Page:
I also didn't want to overlook an important detail.
So, I sent an email to the James Beard Foundation inqiring. The response:
“Thank you for checking in. I have checked our records, and chef Adam is indeed the first chef from the Spokane/Coeur d’Alene area to cook at the Beard House. He will also be the first chef from the state of Idaho to be featured here.”
Turns out, that's not true at all.
At least two other area chefs have been honored by the James Beard House.
Executive chef Rod Jessick, of the Coeur d'Alene Resort, cooked there in 1999 and received another invitation in 2003 or 2004.
Also, chef Brian Hutchins, who works at Stix in Spokane, cooked at the James Beard House in 2003.
Several other Idaho chefs were part of the events. Here's a partial list of those chefs. I'm still trying to track down the information: Keith Otter, Ketchum, Idaho; Scott Wamsley, Sun Valley Lodge; Barbara Barry, Ketchum, Idaho; Joyce Doughty and Kenny Rudolph, Ketchum, Idaho.
Today, when I forwarded messages from both Rod Jessick and Brian Hutchins to the James Beard Foundation, they wrote back: “Our apologies for the misinformation here. Our in-house archives are unfortunately not as accurate as they should be, and we are in the process of addressing this issue. Chef Jessick was indeed correct about the Idaho-based chefs he mentioned who have cooked at the Beard House. We were able to track down the event links to provide you with more information…”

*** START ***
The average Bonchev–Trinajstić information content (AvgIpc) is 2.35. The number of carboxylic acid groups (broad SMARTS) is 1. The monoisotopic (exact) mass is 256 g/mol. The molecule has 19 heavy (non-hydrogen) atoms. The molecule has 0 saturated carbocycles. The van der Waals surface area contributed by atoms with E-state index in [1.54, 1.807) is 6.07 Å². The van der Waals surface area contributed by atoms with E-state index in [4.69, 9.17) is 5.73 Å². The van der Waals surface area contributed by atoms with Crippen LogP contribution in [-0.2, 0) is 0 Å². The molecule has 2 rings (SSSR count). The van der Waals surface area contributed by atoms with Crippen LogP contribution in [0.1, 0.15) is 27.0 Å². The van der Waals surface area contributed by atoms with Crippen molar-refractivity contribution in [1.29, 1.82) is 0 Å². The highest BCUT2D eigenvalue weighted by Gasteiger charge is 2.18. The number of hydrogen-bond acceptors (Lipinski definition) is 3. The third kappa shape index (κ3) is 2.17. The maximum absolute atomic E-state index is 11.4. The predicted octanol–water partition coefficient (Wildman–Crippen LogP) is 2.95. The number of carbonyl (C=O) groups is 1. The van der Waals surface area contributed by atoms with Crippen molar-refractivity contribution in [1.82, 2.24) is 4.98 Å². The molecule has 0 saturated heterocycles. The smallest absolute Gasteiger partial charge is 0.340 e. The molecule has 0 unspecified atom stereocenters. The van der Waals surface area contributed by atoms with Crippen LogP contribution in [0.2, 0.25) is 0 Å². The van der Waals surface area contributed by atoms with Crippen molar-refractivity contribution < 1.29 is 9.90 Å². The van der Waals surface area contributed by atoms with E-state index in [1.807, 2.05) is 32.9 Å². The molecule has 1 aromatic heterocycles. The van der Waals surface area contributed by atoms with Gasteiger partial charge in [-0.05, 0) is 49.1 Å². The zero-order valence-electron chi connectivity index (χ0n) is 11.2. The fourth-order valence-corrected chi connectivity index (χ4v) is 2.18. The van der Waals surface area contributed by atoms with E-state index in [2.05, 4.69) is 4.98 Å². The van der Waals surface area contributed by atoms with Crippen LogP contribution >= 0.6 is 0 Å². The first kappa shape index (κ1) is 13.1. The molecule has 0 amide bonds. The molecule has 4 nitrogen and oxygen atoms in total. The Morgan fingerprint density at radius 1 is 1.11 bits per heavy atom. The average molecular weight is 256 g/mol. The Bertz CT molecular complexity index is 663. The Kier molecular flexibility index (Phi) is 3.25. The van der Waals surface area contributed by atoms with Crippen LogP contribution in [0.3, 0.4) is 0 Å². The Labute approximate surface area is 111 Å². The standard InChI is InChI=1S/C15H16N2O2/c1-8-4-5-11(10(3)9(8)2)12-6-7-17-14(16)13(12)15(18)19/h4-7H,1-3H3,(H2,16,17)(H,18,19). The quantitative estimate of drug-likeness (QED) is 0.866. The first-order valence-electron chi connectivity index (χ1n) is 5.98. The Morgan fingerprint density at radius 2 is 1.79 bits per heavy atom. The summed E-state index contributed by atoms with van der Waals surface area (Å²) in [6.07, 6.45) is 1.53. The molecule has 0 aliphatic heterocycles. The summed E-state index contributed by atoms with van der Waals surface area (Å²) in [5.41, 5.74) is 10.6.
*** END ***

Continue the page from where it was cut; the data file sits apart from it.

“In addition to these events, we also hosted a “Taste of Idaho” dinner on 2/3/1998 with chefs Barbara Barry, Joyce Doughty, Keith Otter, and Scott Wamsley, however, this predates our electronic archives.”
The chefs who called and wrote were incredibly gracious about the mistake, but I still feel terrible for making it. I would hate for the oversight to minimize the work that it takes to get to the James Beard House.
Rod Jessick said in a email message: “It is a great honor to participate and a lot of work… I look back fondly on the memories of the event I participated in,” he said. “I intend to email Adam and wish him 'Good Cooking' at his event. Again, he is a very talented chef and will represent both the Coeur d’Alene Casino and the State of Idaho well.”
Chef Adam Hegsted is practicing for his upcoming dinner at the James Beard House in New York City.
Hegsted, who is the executive chef at the Coeur d'Alene Resort and Casino, and a team of chefs and servers presented the meal he's planning to make for the venerable venue at the resort last night.